School Committee members debated the merits of opening school doors in September before voting in support of the School District’s hybrid reopening plan.
“Nobody’s going to be happy today,” said Superintendent of Schools Jeffrey Szymaniak. “Some people will be thrilled. Some people will be really upset. Some people will say, ‘Oh, great, that’s what they decided.’”
Some School Committee members initially favored a more cautious approach.
“My main concern is really taking more of a conservative and cautious approach with the hybrid plan itself, really almost slowing down the pace,” said School Committee member Dawn Byers. Even limiting the number of students in the building at one time to half the student population worries her a bit, leading her to wonder if the district could create a “hybrid of a hybrid” by phasing in the district’s plan.
“I think of this as a marathon from September to June, not necessarily ‘We’ve got to do all of this in September,’” she said.
“We can pivot on anything,” Szymaniak said. “I know other districts are talking the same thing as a slower roll-in [but] I am concerned that, if we have a spike by October, and we never get in, we’re not getting in.”
Speaking as the former high school principal, Szymaniak said it is amazing how the building “opens up” each June after the senior class graduates. The hybrid approach would only bring half the student body in at one time.
“[Principal Dr. Christopher] Jones is going to have a structure in place to keep them apart,” Szymaniak said. “I believe it will be safe in this building.”
But Szymaniak said a longer phase-in is an option for the School Committee. He is trying to balance educational progress with student safety and parent schedules.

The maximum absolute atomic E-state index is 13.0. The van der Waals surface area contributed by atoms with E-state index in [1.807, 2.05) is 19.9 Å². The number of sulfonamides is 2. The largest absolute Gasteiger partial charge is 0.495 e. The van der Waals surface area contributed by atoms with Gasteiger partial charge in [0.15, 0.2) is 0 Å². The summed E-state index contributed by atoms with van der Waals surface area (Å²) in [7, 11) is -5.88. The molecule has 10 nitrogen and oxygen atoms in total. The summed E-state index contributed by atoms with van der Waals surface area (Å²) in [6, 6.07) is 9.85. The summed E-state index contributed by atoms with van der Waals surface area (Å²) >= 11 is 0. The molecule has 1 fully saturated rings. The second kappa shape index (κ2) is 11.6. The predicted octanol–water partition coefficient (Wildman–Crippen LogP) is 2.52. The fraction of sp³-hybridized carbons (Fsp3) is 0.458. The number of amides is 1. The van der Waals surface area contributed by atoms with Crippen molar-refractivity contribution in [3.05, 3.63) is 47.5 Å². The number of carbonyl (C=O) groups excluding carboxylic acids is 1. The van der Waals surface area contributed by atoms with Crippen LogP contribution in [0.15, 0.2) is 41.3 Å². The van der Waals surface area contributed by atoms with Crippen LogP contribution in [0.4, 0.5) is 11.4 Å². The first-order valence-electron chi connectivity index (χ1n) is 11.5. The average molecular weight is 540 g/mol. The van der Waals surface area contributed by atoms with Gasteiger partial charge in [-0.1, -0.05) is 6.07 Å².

He also said the smaller class sizes possible with the divided student cohort days may provide some opportunities to improve teaching practices.
Assistant Superintendent George Ferro said the proposal as presented gives teachers time to assess how students will react to the plan.
The plan still could pivot to a regular school program by the second semester if things go well, according to Szymaniak. Ferro added that the Department of Elementary and Secondary Education (DESE) will also be looking at metrics of how a community is faring with coronavirus.
WHEA representative Kevin Kavka said that — while the union will work with school leadership on hours, wages and conditions no matter what plan is adopted — there is a great deal of anxiety among teachers.
“The general trend is, ‘We’ll make this work, we want to do what’s best for kids,’” he said about a survey of teachers. “But there’s certainly concerns over safety.”
He said Szymaniak and Ferro’s presentation addressed some of those concerns.
School Committee member Fred Small said that, in speaking with teachers in his family, they stressed to him how important it is for teachers to make a connection with their students.
In other business, Szymaniak presented a policy on mask wearing in which teachers wear masks all the time and students in kindergarten through grade 12 also wear masks.
“The best barrier for this virus is masks,” he said. “If it’s going to make our kids feel safe and our teachers feel safe, I’d like to implement that.”
He said there will be students who can’t wear a mask, but stressed there is a difference between a can’t and a won’t. Students who have documented medical reasons why they can’t wear a mask will be accommodated.
The School Committee also voted to approve an interim general policy on COVID-related issues from the state that permits Szymaniak to make decisions outside of going to a full approval process if COVID issues require it.